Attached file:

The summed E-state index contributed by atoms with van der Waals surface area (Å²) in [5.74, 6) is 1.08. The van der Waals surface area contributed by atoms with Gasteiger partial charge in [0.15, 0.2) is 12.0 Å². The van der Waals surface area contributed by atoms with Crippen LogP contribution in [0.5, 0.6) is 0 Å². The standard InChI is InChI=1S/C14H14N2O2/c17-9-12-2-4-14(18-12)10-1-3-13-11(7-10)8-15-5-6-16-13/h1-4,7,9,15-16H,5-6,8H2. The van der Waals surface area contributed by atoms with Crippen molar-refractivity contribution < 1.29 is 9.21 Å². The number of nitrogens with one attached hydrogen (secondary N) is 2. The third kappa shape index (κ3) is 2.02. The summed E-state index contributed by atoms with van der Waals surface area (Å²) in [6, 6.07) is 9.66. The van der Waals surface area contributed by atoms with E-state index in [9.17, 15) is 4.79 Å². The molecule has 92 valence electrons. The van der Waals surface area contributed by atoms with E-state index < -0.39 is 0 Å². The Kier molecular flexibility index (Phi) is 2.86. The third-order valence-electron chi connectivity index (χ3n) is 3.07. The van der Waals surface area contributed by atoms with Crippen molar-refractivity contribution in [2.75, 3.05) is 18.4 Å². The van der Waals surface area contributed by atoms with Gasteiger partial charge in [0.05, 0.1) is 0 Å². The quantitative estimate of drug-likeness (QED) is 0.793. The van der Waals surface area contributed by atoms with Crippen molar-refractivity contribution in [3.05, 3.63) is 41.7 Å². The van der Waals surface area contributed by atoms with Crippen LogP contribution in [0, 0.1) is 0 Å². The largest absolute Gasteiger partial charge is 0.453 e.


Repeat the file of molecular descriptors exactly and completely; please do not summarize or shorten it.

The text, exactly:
The summed E-state index contributed by atoms with van der Waals surface area (Å²) in [5.74, 6) is 1.08. The van der Waals surface area contributed by atoms with Gasteiger partial charge in [0.15, 0.2) is 12.0 Å². The van der Waals surface area contributed by atoms with Crippen LogP contribution in [0.5, 0.6) is 0 Å². The standard InChI is InChI=1S/C14H14N2O2/c17-9-12-2-4-14(18-12)10-1-3-13-11(7-10)8-15-5-6-16-13/h1-4,7,9,15-16H,5-6,8H2. The van der Waals surface area contributed by atoms with Crippen molar-refractivity contribution < 1.29 is 9.21 Å². The number of nitrogens with one attached hydrogen (secondary N) is 2. The third kappa shape index (κ3) is 2.02. The summed E-state index contributed by atoms with van der Waals surface area (Å²) in [6, 6.07) is 9.66. The van der Waals surface area contributed by atoms with E-state index in [9.17, 15) is 4.79 Å². The molecule has 92 valence electrons. The van der Waals surface area contributed by atoms with E-state index < -0.39 is 0 Å². The Kier molecular flexibility index (Phi) is 2.86. The third-order valence-electron chi connectivity index (χ3n) is 3.07. The van der Waals surface area contributed by atoms with Crippen molar-refractivity contribution in [2.75, 3.05) is 18.4 Å². The van der Waals surface area contributed by atoms with Gasteiger partial charge in [0.05, 0.1) is 0 Å². The quantitative estimate of drug-likeness (QED) is 0.793. The van der Waals surface area contributed by atoms with Crippen molar-refractivity contribution in [3.05, 3.63) is 41.7 Å². The van der Waals surface area contributed by atoms with Crippen LogP contribution in [0, 0.1) is 0 Å². The largest absolute Gasteiger partial charge is 0.453 e.